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Hoboken Catholic church holds annual Mass to support LGBTQ+ community

Our Lady of Grace in Hoboken will celebrate its fourth Gay Pride Mass this June.

News 12 Staff

Mar 17, 2021, 2:23 AM

Updated 1,188 days ago


New Jersey’s LGBTQ+ community is outraged by a new decree by the Vatican that calls same-sex marriage a sin. But there is one Catholic church in New Jersey that is bucking the trend, saying that it supports its own gay congregants and the gay community.
Our Lady of Grace in Hoboken will celebrate its fourth Pride Mass this June. The pastor says that he wasn’t happy with the Vatican’s wording in that decree, but is calling for patience.
“Out of tension, change comes,” says Rev. Alexander Santora. “I think this tension will get people talking.”
Santora shared a letter with News 12 New Jersey from the Vatican, saying that it is a negative response to the question of whether the Catholic church can bless same-sex marriage.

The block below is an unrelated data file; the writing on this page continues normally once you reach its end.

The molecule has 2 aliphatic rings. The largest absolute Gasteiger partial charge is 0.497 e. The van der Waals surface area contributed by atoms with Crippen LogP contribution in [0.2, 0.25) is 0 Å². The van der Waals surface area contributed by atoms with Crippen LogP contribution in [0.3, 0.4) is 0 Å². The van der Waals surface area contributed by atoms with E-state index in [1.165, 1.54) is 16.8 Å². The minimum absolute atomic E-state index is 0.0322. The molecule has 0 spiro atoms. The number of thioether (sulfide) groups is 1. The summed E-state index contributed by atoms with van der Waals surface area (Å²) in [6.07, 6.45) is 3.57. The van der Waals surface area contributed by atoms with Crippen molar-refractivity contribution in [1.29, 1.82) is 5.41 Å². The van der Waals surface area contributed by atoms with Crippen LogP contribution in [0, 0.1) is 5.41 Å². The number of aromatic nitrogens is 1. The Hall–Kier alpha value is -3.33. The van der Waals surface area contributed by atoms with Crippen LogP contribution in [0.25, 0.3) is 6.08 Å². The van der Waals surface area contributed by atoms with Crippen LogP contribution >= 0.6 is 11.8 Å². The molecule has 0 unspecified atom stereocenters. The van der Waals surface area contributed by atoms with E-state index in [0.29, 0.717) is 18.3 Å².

“In one sense, it doesn’t break new ground. It just affirms what is the traditional teaching. It does say something I think is discouraging when it describes people in a LGBT relationship as being sinful,” Santora says.
It is that wording that has outraged the LGBTQ+ community in New Jersey and worldwide. But there is hope for gay Catholics out of Our Lady of Grace, where they celebrate the community and their love with an annual Pride Mass.
“We celebrate our belief that LGBT people are our brothers and sisters. Nothing else about it, but it’s a Mass,” Santora says. “We have people who come back and haven’t come in church in decades. And sometimes it’s emotional because they didn’t think they were welcome.”
Our Lady of Grace also has support groups and regular discussions. Santora says that he hopes the message his parish is sending is an indication of the direction the Catholic Church is headed. It is a path he believes is being paved by Pope Francis. But it is one that is slow and requires patience.
“I think we’re fortunate to have a pop who says things to get people to start talking. That’s good. And I think if people get angry that’s also good,” Santora says. “It’ll show priests and bishops and religious leaders that there are strong feelings about the church being a welcoming community.”
Santora says that other Catholic churches also have LGBTQ+ groups and discussions.

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